Violent Crimes and Compensation – What is the CICA?

3 Min Read

Police tape with blurred lights in background

The Criminal Injuries Compensation Authority are a government authority who deal with compensation claims from people who have been physically or mentally injured by a violent crime in the UK.

The Crime Survey for England and Wales estimated that 1.6% of adults aged 16 years and over were a victim of violent crime in the year ending March 2020. The police recorded 1.8 million violence against the person offences in the same year, of which “violence with injury” accounted for 31% (540,502 offences).

Violent crime and head injuries

One of the most common injuries caused by violent crime are head injuries, whether through the primary impact, like being struck with a blunt object, or from the secondary impact of falling to the ground. These often result in traumatic brain injuries (TBI), which although invisible, can be life-changing.

The symptoms can be subtle, and they are complex injuries to diagnose. Careful consideration is required to ensure that a person’s injuries are understood well enough to ensure they receive adequate compensation that reflects any changes to their needs.

TBIs are commonly classified based on the severity of the injury. One of the most common classifications is the Mayo Classification System, which divides TBIs into three categories: possible, mild and moderate-severe. These categories are based on various signs and symptoms, including loss of consciousness and post-traumatic amnesia along with physical symptoms such as blurred vision, confusion, headaches and seizures.

Even if you sustain what is classified as a possible or mild TBI, such as post-concussion syndrome, this is still a brain injury and should be treated as a serious injury.

The CICA scheme has its own tariff to classify these injuries but it follows a similar range of classifications, and ranges from minor head injury up to very serious brain injury.

Getting full compensation for Mark

Recently we acted for Mark (not his real name), who was injured when he was unexpectedly struck by a vehicle while walking through town. The collision was proven to be intentional, making it a crime of violence.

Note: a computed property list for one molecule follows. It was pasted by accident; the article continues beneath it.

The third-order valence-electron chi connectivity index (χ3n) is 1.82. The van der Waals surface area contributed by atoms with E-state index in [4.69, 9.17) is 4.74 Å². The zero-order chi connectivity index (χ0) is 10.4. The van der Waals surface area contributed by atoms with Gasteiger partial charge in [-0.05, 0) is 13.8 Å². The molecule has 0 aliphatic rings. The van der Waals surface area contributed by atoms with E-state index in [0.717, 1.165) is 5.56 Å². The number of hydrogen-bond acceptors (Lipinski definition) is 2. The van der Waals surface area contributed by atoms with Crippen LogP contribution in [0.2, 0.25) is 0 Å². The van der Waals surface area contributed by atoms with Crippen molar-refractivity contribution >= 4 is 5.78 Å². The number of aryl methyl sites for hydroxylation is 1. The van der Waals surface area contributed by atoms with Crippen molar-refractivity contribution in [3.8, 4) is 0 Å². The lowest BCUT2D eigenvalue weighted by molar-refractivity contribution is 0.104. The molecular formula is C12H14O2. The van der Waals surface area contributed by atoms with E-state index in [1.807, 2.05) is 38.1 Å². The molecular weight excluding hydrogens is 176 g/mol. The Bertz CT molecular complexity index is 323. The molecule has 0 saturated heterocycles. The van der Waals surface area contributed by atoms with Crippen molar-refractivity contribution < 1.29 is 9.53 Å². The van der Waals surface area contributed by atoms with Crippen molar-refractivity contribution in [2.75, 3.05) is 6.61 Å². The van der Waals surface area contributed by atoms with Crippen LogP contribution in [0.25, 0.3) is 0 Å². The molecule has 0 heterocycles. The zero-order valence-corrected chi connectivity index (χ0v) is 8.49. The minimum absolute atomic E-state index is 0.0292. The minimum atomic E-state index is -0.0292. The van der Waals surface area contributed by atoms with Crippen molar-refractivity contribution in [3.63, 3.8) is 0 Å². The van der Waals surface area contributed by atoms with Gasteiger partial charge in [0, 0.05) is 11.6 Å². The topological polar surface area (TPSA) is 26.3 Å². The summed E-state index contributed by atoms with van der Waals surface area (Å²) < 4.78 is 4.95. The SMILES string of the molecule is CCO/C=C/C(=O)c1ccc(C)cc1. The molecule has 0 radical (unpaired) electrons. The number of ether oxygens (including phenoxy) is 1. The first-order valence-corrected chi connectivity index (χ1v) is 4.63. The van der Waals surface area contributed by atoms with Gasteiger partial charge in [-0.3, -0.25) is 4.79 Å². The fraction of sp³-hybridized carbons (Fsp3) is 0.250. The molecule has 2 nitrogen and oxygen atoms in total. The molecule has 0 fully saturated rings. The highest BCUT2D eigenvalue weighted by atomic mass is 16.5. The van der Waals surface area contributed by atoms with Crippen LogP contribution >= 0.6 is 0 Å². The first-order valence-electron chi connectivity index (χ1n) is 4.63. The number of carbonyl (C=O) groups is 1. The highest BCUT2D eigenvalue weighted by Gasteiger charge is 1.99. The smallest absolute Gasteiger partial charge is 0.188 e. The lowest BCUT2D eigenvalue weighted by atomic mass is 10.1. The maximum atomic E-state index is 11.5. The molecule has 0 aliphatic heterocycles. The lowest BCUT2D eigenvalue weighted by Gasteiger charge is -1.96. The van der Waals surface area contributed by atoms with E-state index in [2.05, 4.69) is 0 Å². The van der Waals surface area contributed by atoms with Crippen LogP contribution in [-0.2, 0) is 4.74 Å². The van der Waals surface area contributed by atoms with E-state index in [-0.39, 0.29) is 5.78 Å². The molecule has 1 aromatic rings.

As a result of the impact, Mark sustained significant scarring to his head along with ongoing symptoms as a result of a brain injury, including problems with thinking and understanding, a personality change and a reduced ability to work.

On the initial application to the CICA they awarded Mark £3,000.00 for his scarring. We requested a review, as this did not include any compensation for his brain injury.

The CICA then awarded Mark an increased award of £23,050.00 made up of compensation for the scarring and minor brain damage, but we still did not think this showed an understanding of the ongoing symptoms and difficulties that he now had, and so we appealed the decision. Following a hearing with the Criminal Injuries Compensation Tribunal, we were successful in proving that Mark had sustained moderate brain damage, and as a result the award was increased to £56,050.00

This shows that often these injuries and symptoms can be overlooked, and it can take an experienced lawyer to ensure that victims receive the right amount of compensation from the CICA scheme.

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Kieran Grainger, Paralegal at Enable Law

Kieran Grainger

Paralegal View Profile >
tim-jones-enable-law

Tim Jones

Legal Director View Profile >